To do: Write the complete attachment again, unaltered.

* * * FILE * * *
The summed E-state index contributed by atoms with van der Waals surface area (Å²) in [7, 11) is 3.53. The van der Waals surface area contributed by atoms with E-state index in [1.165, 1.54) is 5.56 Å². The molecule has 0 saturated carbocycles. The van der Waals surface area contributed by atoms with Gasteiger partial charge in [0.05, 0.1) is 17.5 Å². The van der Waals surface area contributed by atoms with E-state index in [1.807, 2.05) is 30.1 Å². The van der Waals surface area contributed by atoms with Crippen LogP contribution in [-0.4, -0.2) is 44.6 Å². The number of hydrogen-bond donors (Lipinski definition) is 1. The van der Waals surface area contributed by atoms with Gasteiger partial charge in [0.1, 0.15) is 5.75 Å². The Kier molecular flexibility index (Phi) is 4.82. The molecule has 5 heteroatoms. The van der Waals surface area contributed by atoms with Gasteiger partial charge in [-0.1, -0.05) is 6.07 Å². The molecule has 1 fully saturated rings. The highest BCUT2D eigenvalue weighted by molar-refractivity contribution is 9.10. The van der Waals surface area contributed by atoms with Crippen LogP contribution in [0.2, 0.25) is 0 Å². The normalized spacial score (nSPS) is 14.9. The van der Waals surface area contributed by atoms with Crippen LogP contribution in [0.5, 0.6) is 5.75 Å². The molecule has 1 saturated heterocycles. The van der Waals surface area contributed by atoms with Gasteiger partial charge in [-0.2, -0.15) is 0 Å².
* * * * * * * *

The summed E-state index contributed by atoms with van der Waals surface area (Å²) in [7, 11) is 3.53. The van der Waals surface area contributed by atoms with E-state index in [1.165, 1.54) is 5.56 Å². The molecule has 0 saturated carbocycles. The van der Waals surface area contributed by atoms with Gasteiger partial charge in [0.05, 0.1) is 17.5 Å². The van der Waals surface area contributed by atoms with E-state index in [1.807, 2.05) is 30.1 Å². The van der Waals surface area contributed by atoms with Crippen LogP contribution in [-0.4, -0.2) is 44.6 Å². The number of hydrogen-bond donors (Lipinski definition) is 1. The van der Waals surface area contributed by atoms with Gasteiger partial charge in [0.1, 0.15) is 5.75 Å². The Kier molecular flexibility index (Phi) is 4.82. The molecule has 5 heteroatoms. The van der Waals surface area contributed by atoms with Gasteiger partial charge in [-0.1, -0.05) is 6.07 Å². The molecule has 1 fully saturated rings. The highest BCUT2D eigenvalue weighted by molar-refractivity contribution is 9.10. The van der Waals surface area contributed by atoms with Crippen LogP contribution in [0.2, 0.25) is 0 Å². The normalized spacial score (nSPS) is 14.9. The van der Waals surface area contributed by atoms with Crippen LogP contribution in [0.5, 0.6) is 5.75 Å². The molecule has 1 saturated heterocycles. The van der Waals surface area contributed by atoms with Gasteiger partial charge in [-0.2, -0.15) is 0 Å².